“Sawx” Sale
Tony Mazz (Boston Globe) talked about some rumblings. “Charles Gasparino of the FOX Business Network has reported that the Red Sox are at least “mulling” a sale in the wake of the historic trade that felt like a corporate gutting. Henry denies this. On the baseball side, Boston felt liberated by the trade that sent Adrian Gonzalez, Josh Beckett, and Carl Crawford to the Los Angeles Dodgers. On the business side, people like Gasparino saw it as a quarter-billion-dollar downsizing that could make the Sox far more appealing to prospective buyers. The truth, as always, probably rests somewhere in the space between, and we all know that semantics are everything when the temperature gets hottest. If the Sox are “mulling” a sale, does that mean they will sell? No. But even Henry has publicly stated that he never intended to own the club for more than 20-25 years, which puts him and his partners somewhere around the 50-yard line.”
NHL Lockout?
John Feinstein (DC Post) wrote that, “The NHL wants more and it wants the players to accept less — again. The players, led by former baseball union chief Donald Fehr, are willing to accept some cuts — but not the cuts the owners want. And so, there is a good chance that hockey fans — arguably the most loyal fans in sports — will face another fall without hockey. What’s worth remembering is that this is not Fehr’s first rodeo. He ran the baseball union during numerous work stoppages, including the strike of 1994-95, when the owners cancelled a World Series and actually began spring training with replacement players.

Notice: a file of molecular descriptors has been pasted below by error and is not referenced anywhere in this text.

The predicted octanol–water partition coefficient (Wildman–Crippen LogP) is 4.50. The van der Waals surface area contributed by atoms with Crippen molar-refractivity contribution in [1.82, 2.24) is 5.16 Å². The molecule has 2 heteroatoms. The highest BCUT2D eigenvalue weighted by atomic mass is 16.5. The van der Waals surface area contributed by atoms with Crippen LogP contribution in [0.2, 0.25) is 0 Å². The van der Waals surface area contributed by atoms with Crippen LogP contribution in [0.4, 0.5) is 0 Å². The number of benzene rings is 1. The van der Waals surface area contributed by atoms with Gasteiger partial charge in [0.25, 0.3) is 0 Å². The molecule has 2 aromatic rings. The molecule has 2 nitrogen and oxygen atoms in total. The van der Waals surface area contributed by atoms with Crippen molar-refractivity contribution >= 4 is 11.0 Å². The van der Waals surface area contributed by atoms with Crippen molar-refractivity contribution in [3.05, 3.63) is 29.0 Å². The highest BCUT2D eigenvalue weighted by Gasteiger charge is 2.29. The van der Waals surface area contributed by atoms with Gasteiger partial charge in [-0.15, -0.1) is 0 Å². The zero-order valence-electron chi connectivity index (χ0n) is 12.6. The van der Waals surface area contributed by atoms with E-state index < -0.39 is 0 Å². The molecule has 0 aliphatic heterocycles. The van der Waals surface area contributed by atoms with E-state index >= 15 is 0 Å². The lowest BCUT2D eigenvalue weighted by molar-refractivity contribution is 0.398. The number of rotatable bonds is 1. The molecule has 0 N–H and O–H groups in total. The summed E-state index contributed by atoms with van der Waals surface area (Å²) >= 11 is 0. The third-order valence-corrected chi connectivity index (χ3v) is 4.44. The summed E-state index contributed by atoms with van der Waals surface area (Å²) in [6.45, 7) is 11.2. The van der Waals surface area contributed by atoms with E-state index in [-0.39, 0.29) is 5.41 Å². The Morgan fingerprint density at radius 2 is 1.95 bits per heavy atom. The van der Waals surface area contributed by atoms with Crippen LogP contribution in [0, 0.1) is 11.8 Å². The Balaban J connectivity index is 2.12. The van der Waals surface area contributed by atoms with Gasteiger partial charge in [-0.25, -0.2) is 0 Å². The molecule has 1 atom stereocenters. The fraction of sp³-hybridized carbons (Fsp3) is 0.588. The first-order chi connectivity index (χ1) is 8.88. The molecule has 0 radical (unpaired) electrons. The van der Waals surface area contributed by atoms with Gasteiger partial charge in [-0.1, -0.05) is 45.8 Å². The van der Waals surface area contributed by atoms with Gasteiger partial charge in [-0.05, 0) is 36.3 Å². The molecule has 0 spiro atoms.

And then there’s one other question: Do the two sides understand how sick and tired all fans, even hockey fans, are of hearing millionaires bickering with billionaires?”
Melissa Hernandez
Melissa Hernandez (18-3, 6KO), from the one time “House of Champions” Webster PAL Center beat Jelena Mrdjenovich (28-9, 14KO) in British Columbia, for the WIBA Women’s International Boxing Association featherweight title/WBC female featherweight title in a 10 round unanimous decision. A lot of the amateur boxers from Webster, which ended its boxing program, have found a home representing the “Teddy Atlas Cops & Kids Boxing Program.”
Cold in Houston Dwight Perry (Seattle Times) talked about the effects of weather, “July 2012 was the hottest month ever recorded, according to the Weather Channel. Try telling that to the Astros. They went 3-24.”
Say what?
Dwight Perry passed along this quote from Brad Dickson (Omaha World-Herald), “Andy Roddick, 30, has retired and Vin Scully, 84, announced he is coming back for another season. For those of you who don’t follow sports: This is not a misprint.” Pineapple Surprise Dwight also gave us, “An army vet fishing for bass near Springfield, Mo., reeled in a sock with a live hand grenade in it. It’s already being hailed as the fastest catch-and-release in angling history.”